[Author’s note: CSN did manage to blow audiences away on what turned out to be their final tour in 2015. Their May 16, 2015 appearance at Kings Theatre in Brooklyn stands as one of the strongest performances I witnessed from the band since first seeing them live in 1977.]
RA: It sounds like you were really chomping at the bit for a while to break out …
DC: I was, yeah.
RA: What an example you set! It used to be the jazz musicians who, as they grew older, showed the rest of us that no, the muse doesn’t necessarily limit its visits, nor does the fire to create and perform music diminish. I think that you, perhaps more than anyone else of the generation of artists who came of age in the 1960s, retain what Becca described as a sense of childlike wonder, the magical pull that drew you to music in the first place. This has been a common description of you from people with whom you’ve worked in the past several years. My question is: Do you still feel like a child when you hear music that just nails you?
DC: Yeah, I do. I can’t help it; that’s actually true.
RA: Becca described your vision of the Lighthouse band as “like CSNY, but nothing like them.” Can you elaborate on that?
DC: It’s a chemistry. I love and specialize in chemistries. It is like CSN of CSNY in that it is a chemistry of several people contributing music to it, with each other, to a whole. That’s what it is. The tendency is, if you have a successful chemistry, is to ride it into the freakin’ dirt. I think we stayed with it longer than we should have. I think we should have branched out more but it is what it is. I’m here, making records that I’m really proud of, I mean, I think I’m making really good music. That’s really all I’m responsible for: making the best music I possibly can. I don’t see that happening with the other guys. They seem to be kind of stuck in place. I can’t really vouch for that.
RA: What I’ve seen since 2014 is an artist who just keeps pushing the envelope. I remember saying to you a couple of years ago that while you are undeniably a musical icon of sorts, you also come off as an exciting, refreshingly new artist──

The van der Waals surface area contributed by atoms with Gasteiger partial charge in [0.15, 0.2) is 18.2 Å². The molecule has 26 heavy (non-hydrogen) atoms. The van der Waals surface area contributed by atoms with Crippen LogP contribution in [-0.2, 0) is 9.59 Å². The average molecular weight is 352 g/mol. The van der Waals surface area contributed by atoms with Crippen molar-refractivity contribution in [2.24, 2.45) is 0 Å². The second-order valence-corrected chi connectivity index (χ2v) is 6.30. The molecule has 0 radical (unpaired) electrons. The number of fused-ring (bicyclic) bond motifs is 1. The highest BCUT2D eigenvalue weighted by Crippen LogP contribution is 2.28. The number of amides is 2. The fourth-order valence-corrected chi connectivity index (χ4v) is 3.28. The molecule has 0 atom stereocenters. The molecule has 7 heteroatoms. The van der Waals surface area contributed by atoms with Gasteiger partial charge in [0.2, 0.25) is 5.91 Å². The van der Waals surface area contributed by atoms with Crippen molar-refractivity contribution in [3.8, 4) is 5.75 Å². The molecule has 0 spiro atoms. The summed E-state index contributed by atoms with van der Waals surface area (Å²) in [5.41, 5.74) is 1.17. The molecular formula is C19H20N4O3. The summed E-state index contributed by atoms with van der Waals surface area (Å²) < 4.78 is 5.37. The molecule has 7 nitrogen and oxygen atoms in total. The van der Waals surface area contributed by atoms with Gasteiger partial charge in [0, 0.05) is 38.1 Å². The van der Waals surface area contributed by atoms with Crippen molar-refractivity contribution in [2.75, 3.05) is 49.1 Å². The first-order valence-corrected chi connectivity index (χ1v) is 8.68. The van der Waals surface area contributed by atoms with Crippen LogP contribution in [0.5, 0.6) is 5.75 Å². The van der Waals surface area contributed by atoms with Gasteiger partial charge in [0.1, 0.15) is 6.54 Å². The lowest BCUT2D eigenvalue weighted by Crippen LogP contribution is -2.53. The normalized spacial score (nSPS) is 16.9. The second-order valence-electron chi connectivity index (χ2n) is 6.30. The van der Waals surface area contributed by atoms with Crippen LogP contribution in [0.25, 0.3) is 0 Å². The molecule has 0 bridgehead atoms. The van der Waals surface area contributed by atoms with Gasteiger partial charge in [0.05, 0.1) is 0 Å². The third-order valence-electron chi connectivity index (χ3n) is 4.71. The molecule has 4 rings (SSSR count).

RA: ──Because of what you bring to the table. I look at the way that Becca, Michelle, and Michael respond to you, and you can see from the look on their faces that they get it, too.
DC: Well, they’re fun, you know? They’re really brilliant musicians, at least as good as I am. The chemistry with them is really good. We are probably gonna try to make another record together. It’s difficult because Michael lives in Spain now, but I think we might just try going over there to make another one. The three of us love Michael, and he is utterly, completely necessary to that chemistry.
RA: One of the tracks on Here If You Listen, “Your Own Ride,” a song written for your song Django, contains lyrics that are at once profoundly personal to you but from a parental standpoint, universal in nature. What was Django’s reaction when he first heard it?
DC: It moved him. He’s very bright, so he understood it completely, and it moved him a great deal. It’s a very honest song from a father to a son. And Bill Laurence (of Snarky Puppy) did a beautiful job with the music.
RA: What are your biggest concerns as a parent these days?
DC: The biggest one is that an awful lot of young people do not think that we are successfully the situation that the world is in, and don’t think we’re gonna make it. They look at our task, which is to get the entire human race off coal and oil, which is what we have to do, and they think we probably can’t pull it off. The result will be that we’ll go down in flames for it.
RA: What does your gut tell you?